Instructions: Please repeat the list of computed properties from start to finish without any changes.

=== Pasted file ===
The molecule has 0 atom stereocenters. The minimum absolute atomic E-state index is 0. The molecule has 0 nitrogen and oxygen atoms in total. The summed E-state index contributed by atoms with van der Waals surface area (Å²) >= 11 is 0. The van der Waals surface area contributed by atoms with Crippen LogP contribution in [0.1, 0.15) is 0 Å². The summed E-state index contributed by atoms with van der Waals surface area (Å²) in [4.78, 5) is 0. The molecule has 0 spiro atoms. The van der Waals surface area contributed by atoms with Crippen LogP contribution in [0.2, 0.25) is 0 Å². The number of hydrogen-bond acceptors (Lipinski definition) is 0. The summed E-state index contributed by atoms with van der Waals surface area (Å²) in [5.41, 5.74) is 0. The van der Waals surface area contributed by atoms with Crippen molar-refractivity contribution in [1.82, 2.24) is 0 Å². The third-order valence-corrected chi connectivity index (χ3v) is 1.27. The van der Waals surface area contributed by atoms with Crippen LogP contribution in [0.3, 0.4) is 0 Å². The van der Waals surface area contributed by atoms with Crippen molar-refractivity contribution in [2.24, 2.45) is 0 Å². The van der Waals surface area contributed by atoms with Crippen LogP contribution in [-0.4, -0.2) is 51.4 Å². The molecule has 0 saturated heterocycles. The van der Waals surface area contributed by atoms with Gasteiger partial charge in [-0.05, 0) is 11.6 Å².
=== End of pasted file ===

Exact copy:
The molecule has 0 atom stereocenters. The minimum absolute atomic E-state index is 0. The molecule has 0 nitrogen and oxygen atoms in total. The summed E-state index contributed by atoms with van der Waals surface area (Å²) >= 11 is 0. The van der Waals surface area contributed by atoms with Crippen LogP contribution in [0.1, 0.15) is 0 Å². The summed E-state index contributed by atoms with van der Waals surface area (Å²) in [4.78, 5) is 0. The molecule has 0 spiro atoms. The van der Waals surface area contributed by atoms with Crippen LogP contribution in [0.2, 0.25) is 0 Å². The number of hydrogen-bond acceptors (Lipinski definition) is 0. The summed E-state index contributed by atoms with van der Waals surface area (Å²) in [5.41, 5.74) is 0. The van der Waals surface area contributed by atoms with Crippen molar-refractivity contribution in [1.82, 2.24) is 0 Å². The third-order valence-corrected chi connectivity index (χ3v) is 1.27. The van der Waals surface area contributed by atoms with Crippen LogP contribution in [0.3, 0.4) is 0 Å². The van der Waals surface area contributed by atoms with Crippen molar-refractivity contribution in [2.24, 2.45) is 0 Å². The van der Waals surface area contributed by atoms with Crippen LogP contribution in [-0.4, -0.2) is 51.4 Å². The molecule has 0 saturated heterocycles. The van der Waals surface area contributed by atoms with Gasteiger partial charge in [-0.05, 0) is 11.6 Å².